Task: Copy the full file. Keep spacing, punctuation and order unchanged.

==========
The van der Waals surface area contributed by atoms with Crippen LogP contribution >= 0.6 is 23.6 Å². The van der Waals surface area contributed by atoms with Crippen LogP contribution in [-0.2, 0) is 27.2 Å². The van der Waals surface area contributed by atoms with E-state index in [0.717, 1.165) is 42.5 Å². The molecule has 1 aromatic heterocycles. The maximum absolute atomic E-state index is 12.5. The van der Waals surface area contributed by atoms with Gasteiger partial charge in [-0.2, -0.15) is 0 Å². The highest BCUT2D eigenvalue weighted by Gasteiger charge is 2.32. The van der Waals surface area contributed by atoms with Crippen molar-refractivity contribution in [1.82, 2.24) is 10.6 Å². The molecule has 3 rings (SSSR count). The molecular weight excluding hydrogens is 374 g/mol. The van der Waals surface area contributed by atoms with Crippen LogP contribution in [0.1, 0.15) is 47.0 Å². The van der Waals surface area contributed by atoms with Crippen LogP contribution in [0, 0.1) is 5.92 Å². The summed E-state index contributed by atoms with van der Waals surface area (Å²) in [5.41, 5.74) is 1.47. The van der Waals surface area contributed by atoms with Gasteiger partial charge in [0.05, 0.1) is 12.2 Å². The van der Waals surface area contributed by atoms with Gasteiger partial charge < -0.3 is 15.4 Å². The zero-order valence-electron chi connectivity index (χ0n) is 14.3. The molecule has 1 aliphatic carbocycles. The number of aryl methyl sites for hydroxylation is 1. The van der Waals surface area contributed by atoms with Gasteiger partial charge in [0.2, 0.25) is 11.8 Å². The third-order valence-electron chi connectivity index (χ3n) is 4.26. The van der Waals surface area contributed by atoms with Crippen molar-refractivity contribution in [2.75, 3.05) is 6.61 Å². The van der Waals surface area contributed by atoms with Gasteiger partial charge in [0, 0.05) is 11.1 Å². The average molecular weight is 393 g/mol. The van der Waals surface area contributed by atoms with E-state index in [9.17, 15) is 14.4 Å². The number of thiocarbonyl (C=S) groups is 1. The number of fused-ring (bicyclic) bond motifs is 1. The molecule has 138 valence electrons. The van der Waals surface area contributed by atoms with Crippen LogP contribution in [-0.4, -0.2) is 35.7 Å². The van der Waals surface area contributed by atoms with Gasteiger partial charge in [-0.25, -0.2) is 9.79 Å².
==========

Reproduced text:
The van der Waals surface area contributed by atoms with Crippen LogP contribution >= 0.6 is 23.6 Å². The van der Waals surface area contributed by atoms with Crippen LogP contribution in [-0.2, 0) is 27.2 Å². The van der Waals surface area contributed by atoms with E-state index in [0.717, 1.165) is 42.5 Å². The molecule has 1 aromatic heterocycles. The maximum absolute atomic E-state index is 12.5. The van der Waals surface area contributed by atoms with Gasteiger partial charge in [-0.2, -0.15) is 0 Å². The highest BCUT2D eigenvalue weighted by Gasteiger charge is 2.32. The van der Waals surface area contributed by atoms with Crippen molar-refractivity contribution in [1.82, 2.24) is 10.6 Å². The molecule has 3 rings (SSSR count). The molecular weight excluding hydrogens is 374 g/mol. The van der Waals surface area contributed by atoms with Crippen LogP contribution in [0.1, 0.15) is 47.0 Å². The van der Waals surface area contributed by atoms with Crippen LogP contribution in [0, 0.1) is 5.92 Å². The summed E-state index contributed by atoms with van der Waals surface area (Å²) in [5.41, 5.74) is 1.47. The van der Waals surface area contributed by atoms with Gasteiger partial charge in [0.05, 0.1) is 12.2 Å². The van der Waals surface area contributed by atoms with Gasteiger partial charge < -0.3 is 15.4 Å². The zero-order valence-electron chi connectivity index (χ0n) is 14.3. The molecule has 1 aliphatic carbocycles. The number of aryl methyl sites for hydroxylation is 1. The van der Waals surface area contributed by atoms with Gasteiger partial charge in [0.2, 0.25) is 11.8 Å². The third-order valence-electron chi connectivity index (χ3n) is 4.26. The van der Waals surface area contributed by atoms with Crippen molar-refractivity contribution in [2.75, 3.05) is 6.61 Å². The van der Waals surface area contributed by atoms with Gasteiger partial charge in [0, 0.05) is 11.1 Å². The average molecular weight is 393 g/mol. The van der Waals surface area contributed by atoms with E-state index in [9.17, 15) is 14.4 Å². The number of thiocarbonyl (C=S) groups is 1. The number of fused-ring (bicyclic) bond motifs is 1. The molecule has 138 valence electrons. The van der Waals surface area contributed by atoms with Crippen LogP contribution in [-0.4, -0.2) is 35.7 Å². The van der Waals surface area contributed by atoms with Gasteiger partial charge in [-0.25, -0.2) is 9.79 Å².